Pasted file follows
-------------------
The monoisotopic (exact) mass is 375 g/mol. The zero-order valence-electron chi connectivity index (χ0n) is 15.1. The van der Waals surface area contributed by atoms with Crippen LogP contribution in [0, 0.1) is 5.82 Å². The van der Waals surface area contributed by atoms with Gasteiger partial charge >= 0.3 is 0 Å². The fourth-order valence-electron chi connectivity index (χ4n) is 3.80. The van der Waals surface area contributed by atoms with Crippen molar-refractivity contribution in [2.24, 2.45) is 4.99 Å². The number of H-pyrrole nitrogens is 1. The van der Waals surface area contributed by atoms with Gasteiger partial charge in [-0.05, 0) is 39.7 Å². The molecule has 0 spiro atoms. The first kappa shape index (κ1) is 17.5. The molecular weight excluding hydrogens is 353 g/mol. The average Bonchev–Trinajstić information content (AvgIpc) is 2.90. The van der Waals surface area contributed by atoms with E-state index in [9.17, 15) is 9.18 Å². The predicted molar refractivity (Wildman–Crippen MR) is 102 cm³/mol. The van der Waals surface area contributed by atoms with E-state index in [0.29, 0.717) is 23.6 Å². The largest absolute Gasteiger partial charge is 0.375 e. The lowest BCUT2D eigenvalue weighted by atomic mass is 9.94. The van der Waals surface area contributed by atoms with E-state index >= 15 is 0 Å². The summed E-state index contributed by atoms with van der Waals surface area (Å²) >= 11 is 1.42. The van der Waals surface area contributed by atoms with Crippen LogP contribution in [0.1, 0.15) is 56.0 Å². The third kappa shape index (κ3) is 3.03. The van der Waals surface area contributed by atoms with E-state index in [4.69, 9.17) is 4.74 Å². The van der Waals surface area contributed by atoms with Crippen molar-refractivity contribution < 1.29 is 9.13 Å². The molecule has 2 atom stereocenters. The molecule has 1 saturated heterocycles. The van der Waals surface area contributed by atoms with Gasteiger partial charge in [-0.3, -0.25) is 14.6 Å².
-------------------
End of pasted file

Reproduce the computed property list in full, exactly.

The monoisotopic (exact) mass is 375 g/mol. The zero-order valence-electron chi connectivity index (χ0n) is 15.1. The van der Waals surface area contributed by atoms with Crippen LogP contribution in [0, 0.1) is 5.82 Å². The van der Waals surface area contributed by atoms with Gasteiger partial charge >= 0.3 is 0 Å². The fourth-order valence-electron chi connectivity index (χ4n) is 3.80. The van der Waals surface area contributed by atoms with Crippen molar-refractivity contribution in [2.24, 2.45) is 4.99 Å². The number of H-pyrrole nitrogens is 1. The van der Waals surface area contributed by atoms with Gasteiger partial charge in [-0.05, 0) is 39.7 Å². The molecule has 0 spiro atoms. The first kappa shape index (κ1) is 17.5. The molecular weight excluding hydrogens is 353 g/mol. The average Bonchev–Trinajstić information content (AvgIpc) is 2.90. The van der Waals surface area contributed by atoms with E-state index in [9.17, 15) is 9.18 Å². The predicted molar refractivity (Wildman–Crippen MR) is 102 cm³/mol. The van der Waals surface area contributed by atoms with E-state index in [0.29, 0.717) is 23.6 Å². The largest absolute Gasteiger partial charge is 0.375 e. The lowest BCUT2D eigenvalue weighted by atomic mass is 9.94. The van der Waals surface area contributed by atoms with E-state index >= 15 is 0 Å². The summed E-state index contributed by atoms with van der Waals surface area (Å²) >= 11 is 1.42. The van der Waals surface area contributed by atoms with Crippen LogP contribution in [0.1, 0.15) is 56.0 Å². The third kappa shape index (κ3) is 3.03. The van der Waals surface area contributed by atoms with E-state index in [4.69, 9.17) is 4.74 Å². The van der Waals surface area contributed by atoms with Crippen molar-refractivity contribution < 1.29 is 9.13 Å². The molecule has 2 atom stereocenters. The molecule has 1 saturated heterocycles. The van der Waals surface area contributed by atoms with Gasteiger partial charge in [-0.3, -0.25) is 14.6 Å².